After the economic crisis of the 1980’s, demand for Scotch
whisky had dropped significantly and the industry suffered.
But it has finally arrived - and from this end I can tell you it’s glorious!
The downside of all this glory is that I now realise that I may not have been entirely
right on some issues I wrote about on the old site. I’ve now entered a new stage of
‘malt madness’ that comes
with a different perspective.
That’s right, suckers! I now know what the word ‘triptych’ means!
This wasn’t the case in the 1990s, and as it turns out it was just one of many
things I didn’t know at the time. In retrospect, I really was quite ignorant at the time,
but the problem with the wisdom of hindsight is that it always comes too late...
Dozens of whisky distilleries were closed, but that did not
immediately solve the mismatch between supply & demand.
Most malt whiskies need to mature for at least a decade,
so there was a huge ‘whisky lake’ - and prices dropped.
During the eary 1990s, you could get a 75cl bottle of my
beloved Lagavulin 16 years old (depicted above) for as
little as 25 Euro’s here in Holland. As ignorant as I was
at the time, I understood that this was a pretty sweet deal.
PUBLIC WARNING FOR WHISKY NOVICES
The fact that I love smoky, peaty whiskies
does not mean that you will love them too.
I just got an e-mail describing Laphroaig
10 years old as ‘the worst experience ever’.
But on the other hand, I often opted for another, even cheaper
‘bastard’ malt whisky instead in those days. At first hindsight (let’s
say during the first years of the new millennium), I probably would
have allocated my funds differently. And today my perspective has
changed yet again - so I might make an altogether other choice.
Part I of this ‘triptych’ looks at the earliest stage of my malt madness.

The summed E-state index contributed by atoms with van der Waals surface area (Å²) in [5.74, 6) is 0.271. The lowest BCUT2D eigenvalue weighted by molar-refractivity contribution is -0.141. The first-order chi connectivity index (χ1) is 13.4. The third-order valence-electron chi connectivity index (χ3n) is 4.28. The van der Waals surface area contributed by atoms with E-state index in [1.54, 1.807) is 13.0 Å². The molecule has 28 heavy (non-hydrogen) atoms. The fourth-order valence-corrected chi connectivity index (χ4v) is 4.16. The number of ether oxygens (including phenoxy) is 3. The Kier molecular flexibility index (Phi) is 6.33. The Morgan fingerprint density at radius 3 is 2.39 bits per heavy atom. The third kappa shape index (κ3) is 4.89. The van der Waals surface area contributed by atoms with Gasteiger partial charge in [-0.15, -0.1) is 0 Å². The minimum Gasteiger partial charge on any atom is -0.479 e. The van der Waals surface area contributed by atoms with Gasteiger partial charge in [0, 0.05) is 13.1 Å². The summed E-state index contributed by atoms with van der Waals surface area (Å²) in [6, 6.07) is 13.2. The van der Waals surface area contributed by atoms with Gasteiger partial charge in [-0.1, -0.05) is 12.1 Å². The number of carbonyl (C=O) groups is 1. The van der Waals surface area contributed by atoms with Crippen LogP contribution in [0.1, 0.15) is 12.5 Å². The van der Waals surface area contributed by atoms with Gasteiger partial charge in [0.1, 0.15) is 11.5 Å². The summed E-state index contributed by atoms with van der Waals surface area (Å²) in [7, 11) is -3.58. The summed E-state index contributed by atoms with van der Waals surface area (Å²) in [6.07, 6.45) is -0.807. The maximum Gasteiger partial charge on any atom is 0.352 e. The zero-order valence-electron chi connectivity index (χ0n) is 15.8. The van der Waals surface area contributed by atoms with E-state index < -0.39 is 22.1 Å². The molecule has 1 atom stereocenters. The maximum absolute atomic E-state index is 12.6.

2014-10-01 on Twitter via @HuffPost
Meanwhile, even the Huffington Post
wonders if the Japanese make better
#whisky than the Scots. Yeah, at the
moment that seems to be the case.
Especially in some of the older bottles that were available in the 1990s, you could still detect the
craftsmanship of the malt whisky distiller producing a singular product in an oldfashioned pot still.
Over time, the hand of the blender shaping the product would become ever more dominant.
The ‘concentration’ trend in the Scotch whisky industry was already in full swing in the 1990s.
For example, in 1997 old drinks giants Grand Metropolitan and Guiness merged to form the even
more giant Diageo. But in the whisky world it usually takes a decade or longer for changes on the
work floor to be expressed in the bottles of malt whisky on the shelves of liquorists world-wide..
The great thing about advertising campaigns in mass media is that ‘social drinkers’ don’t have to
explain to their audience that their brand has values - the brand has already done that for them.
So, while the number of brands and expressions of malt whisky was
much lower than it is today, the spectrum of fragrances and flavours
was broader. Those were exciting times; for every Macallan 10yo CS
or Springbank 21yo you would find, there would be an Isle of Jura or
Loch Dhu lurking behind it. For years, I randomly picked up bottles...
Granted, most of the Scotch malt whisky distilleries offered only one or two expressions (and only a few liquorists
could provide a decent selection), but on the other hand it was still possible to distinguish typical regional traits and
even some ‘house styles’. There was much more variety than today, which came with the occasional crap whisky.
Malt whisky wasn’t ‘hip’ yet in the 1990s, so there were no whisky hipsters spoiling the rustic scenery.
Most people that became (or remained) interested in single malt whisky in those years were usually
inspired by the intrinsic values of the whisky (fragrances, flavour, alohol contents), rather than the
‘extrinsic value’. The people that drank alcohol in order to express a certain lifestyle of affluence had
hundreds of blended whiskies to choose from - and most of those brands had advertising campaigns.
I had little choice, actually - the malt maniacs were not born yet and
my liquorist recommended pretty much every single bottle of whisky.
Granted, you’d get an ever better glimpse of the past from bottles that were produced in the 1980s.
But until the 2000s E-commerce didn’t really take off and E-bay was still a glint in a fraudster’s beady eye...